"At the time they leased the building there was no bylaw for medical
marijuana," she said. "They wanted an industrial location in a quiet
area not close to schools."

Stewart says he's not opposed to medical marijuana, and was offered
THC pills for pain, but decided to go with another prescription instead.

"As someone who suffers from chronic pain, I completely understand and
support the uses of medicinal marijuana," he told the Tri-Cities NOW.
"But this isn't that. If you're producing anything outside of the
proper zoning, well, you can't do that."

Stewart said he's not sure what kind of a fine may be levied against
the grow-op - the city doesn't have the jurisdiction to shut it down -
but did take issue with the size of it.

"It's a very large operation," he said. He added he's heard
anecdotally of people buying prescription licences on the black market
and using them as a cover to produce and sell marijuana.

"The RCMP has confirmed that this happens," he said. "I'm not saying
that's the case here. That's just what I've heard."

Balletta said that's not what's happening at her location.

"It's definitely a legal medical marijuana grow facility, just not in
the right zoning," she said. "It is not, as he stated, illegal. We had
tenants who were licensed by the federal government to produce those

Since the city voted down the option of a temporary use permit,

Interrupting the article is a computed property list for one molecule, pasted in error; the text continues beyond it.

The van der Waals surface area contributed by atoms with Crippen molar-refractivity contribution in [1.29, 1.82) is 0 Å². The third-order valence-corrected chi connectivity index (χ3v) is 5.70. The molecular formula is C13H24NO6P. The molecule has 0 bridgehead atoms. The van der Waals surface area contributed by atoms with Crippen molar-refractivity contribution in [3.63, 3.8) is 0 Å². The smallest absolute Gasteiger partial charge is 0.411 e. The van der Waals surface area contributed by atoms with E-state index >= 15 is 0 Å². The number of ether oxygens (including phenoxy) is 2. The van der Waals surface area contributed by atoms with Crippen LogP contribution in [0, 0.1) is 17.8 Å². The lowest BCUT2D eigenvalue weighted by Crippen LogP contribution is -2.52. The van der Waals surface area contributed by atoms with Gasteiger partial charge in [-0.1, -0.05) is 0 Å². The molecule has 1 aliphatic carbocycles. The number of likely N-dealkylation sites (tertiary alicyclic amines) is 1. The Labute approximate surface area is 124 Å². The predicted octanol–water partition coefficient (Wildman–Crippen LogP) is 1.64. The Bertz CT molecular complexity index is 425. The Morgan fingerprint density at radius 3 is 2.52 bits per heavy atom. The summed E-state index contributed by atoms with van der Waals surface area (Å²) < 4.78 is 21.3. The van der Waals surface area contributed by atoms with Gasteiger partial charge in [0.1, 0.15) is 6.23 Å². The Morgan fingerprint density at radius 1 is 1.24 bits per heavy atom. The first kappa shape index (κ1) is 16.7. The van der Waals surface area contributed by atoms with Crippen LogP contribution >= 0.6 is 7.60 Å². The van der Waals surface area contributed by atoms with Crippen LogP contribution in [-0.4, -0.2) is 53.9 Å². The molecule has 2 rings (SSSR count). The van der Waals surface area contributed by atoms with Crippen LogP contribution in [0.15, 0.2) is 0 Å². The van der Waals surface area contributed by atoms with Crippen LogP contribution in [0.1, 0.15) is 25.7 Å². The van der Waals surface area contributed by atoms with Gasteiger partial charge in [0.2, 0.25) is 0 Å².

Balletta said she's worried about the safety of her tenants.

"I have fears, definitely," she said. "Because they kept it low-key
for a reason, obvious reasons. You don't want to invite crime. But now
they made it very public and I just hope our tenants remain safe."

Beyond that, she said she's concerned her next tenants will be
industrial in nature, which could create problems for nearby residents
and businesses.

"Now we will be leasing it to industrial and the noises and the big
trucks will be back," she said. "We didn't want to put an industrial
machine shop there just for the noise, because neighbours would
complain about our noise."

She said she reluctantly gave her tenants an immediate notice to shut
down, and expects them to follow it.

"In any event it was going to end March 30," she said of the federal
government's changing rules for medical marijuana production. "We
thought we would be successful until then."

The new rules will ban production for personal use, instead allowing
only those supplying legal dispensaries and pharmacies to supply
medical marijuana.

Conroy, meanwhile, said issues with medical marijuana grow-ops have
been exaggerated.

"The problem has been widespread information often in the media, and
my information is that it's grossly exaggerated in terms of some of
these risks of fire, mold, public safety and so on," he said.
"Certainly not in relation to illegal operations, but I'm talking in
terms of legal medical operations."

He also suggested legalizing marijuana, as two U.S. states have
recently done, would be a better option.

"The situation has changed. You've heard of Colorado, no doubt. You've
heard of Washington state. There's over 22 medical states now approved
in the U.S., so what's that then? "That's been far more effective at
getting rid of all the illegal drug operations that they've had."